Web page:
“Pieces of You in Everything”
If there’s one thing I learned abruptly from my family, it’s that sometimes you’re not supposed to spend your life with the people you love the most. As responsible and guilty as you may be for your own mistakes, things happen. There’s always a moment when you have to make a decision between not doing anything, thus protecting yourself and your relatives, and doing something that will end up hurting people and even breaking your own heart. This decision is based on how hard you need to feel something that you know is gonna be really good for you for a brief moment, and I don’t think any reasonable argument can compete with what your heart and body cry out for.
Yves and Sofia make the decision not to resist the call. They are both suffering from the same pain, at the same time, at the same place and for the exact same reasons. And God, we all know what it’s like to be in a situation that reminds you that something huge (good or bad) happened in the past, and you’re just struck with emotional paralysis! I’m truly amazed, in the first part of the film, at how Michael Polish, as well as Mark and Stana, rendered this feeling of not being able to act normally because you’re overwhelmed by sorrow and you don’t give a shit of anything or anyone around you. But once the shock of meeting each other in Montmartre wears off, Yves and Sofia get away together while traveling France.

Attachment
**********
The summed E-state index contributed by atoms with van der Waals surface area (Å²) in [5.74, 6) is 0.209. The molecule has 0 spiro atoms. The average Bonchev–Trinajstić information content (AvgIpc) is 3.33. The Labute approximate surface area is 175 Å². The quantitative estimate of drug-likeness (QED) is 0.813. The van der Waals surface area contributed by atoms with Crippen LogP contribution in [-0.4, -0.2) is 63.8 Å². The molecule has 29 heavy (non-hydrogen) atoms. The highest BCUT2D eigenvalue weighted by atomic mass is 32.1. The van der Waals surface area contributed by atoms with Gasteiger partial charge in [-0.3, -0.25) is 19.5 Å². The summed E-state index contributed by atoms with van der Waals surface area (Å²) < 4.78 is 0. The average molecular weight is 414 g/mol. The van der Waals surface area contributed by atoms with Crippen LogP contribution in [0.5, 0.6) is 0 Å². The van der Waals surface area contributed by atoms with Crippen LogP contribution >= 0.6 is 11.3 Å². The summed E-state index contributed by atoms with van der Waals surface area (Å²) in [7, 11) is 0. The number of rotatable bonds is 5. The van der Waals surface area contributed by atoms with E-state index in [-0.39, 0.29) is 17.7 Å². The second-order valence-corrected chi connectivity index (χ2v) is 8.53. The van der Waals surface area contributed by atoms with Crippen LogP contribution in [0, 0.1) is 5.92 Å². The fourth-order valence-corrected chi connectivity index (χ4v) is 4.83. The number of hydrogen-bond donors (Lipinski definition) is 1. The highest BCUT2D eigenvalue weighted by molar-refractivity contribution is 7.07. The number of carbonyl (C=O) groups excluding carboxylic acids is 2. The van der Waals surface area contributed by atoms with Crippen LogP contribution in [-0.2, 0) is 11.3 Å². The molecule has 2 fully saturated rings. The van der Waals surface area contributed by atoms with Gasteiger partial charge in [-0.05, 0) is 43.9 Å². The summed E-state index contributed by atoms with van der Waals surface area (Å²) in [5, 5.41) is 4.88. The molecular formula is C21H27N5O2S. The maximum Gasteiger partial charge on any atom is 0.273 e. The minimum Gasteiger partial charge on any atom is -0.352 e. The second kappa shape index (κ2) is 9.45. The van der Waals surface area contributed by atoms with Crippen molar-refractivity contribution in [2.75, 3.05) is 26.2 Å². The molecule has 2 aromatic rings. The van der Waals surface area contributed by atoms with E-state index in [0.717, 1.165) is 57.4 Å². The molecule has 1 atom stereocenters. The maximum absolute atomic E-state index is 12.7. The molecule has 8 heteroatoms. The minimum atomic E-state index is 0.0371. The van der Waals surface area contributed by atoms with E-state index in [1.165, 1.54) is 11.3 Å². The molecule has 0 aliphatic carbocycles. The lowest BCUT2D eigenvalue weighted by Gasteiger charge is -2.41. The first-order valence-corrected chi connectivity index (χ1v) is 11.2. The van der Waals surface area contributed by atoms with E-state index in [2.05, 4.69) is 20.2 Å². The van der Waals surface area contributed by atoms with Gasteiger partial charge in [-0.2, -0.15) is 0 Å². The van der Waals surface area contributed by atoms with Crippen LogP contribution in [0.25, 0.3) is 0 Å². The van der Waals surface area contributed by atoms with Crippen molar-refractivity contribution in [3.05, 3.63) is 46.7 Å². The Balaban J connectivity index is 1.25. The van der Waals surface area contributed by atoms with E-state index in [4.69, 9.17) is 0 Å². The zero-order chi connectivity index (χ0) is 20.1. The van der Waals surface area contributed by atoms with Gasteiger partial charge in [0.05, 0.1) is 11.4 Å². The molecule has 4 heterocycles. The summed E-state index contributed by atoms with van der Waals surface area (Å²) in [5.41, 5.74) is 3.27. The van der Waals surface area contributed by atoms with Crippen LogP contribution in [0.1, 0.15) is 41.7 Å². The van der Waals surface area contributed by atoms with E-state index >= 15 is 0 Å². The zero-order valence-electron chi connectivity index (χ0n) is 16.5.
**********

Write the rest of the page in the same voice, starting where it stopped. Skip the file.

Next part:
Usually, I have a problem with American films and TV shows featuring scenes that take place in France. I can get upset very quickly when I see how stereotypes and old-fashioned images are conveyed, like the beret, the French baguette, the old stone buildings, the grouchy people and how even Paris looks like an old typical village (don’t laugh, I swear we still see that today!). But considering that FLO was genuinely shot in France, in real places, streets, buildings etc., as opposed to lots of other productions filmed in studios, I can’t be unhappy about the result. Although the outside noise can be a bit disturbing sometimes, I guess the whole point was to stick to a genuine way of rendering scenes throughout filming in real-life conditions. Some moments are amazingly powerful and poignant, like when Sofia is kneeling down in a church and Yves joins her. Without even watching him, she reaches her hand to his and they both stand together in front of the altar. This particular place brings soul to the instant and the characters. Although they’re both married (the rings and apple are there to remind us of that), the church scene is remarkably pure and sweet. Whatever the meaning one can give to it, it’s beautiful. And kind of painful, too.
There were moments when I felt a bit like an intruder. I’m not saying that this is a bad thing because it’s definitely not, it just means that some scenes reach such a high level of intimacy that I thought maybe I was not meant to hear the sighs, catch the whispers or smile at the laughs.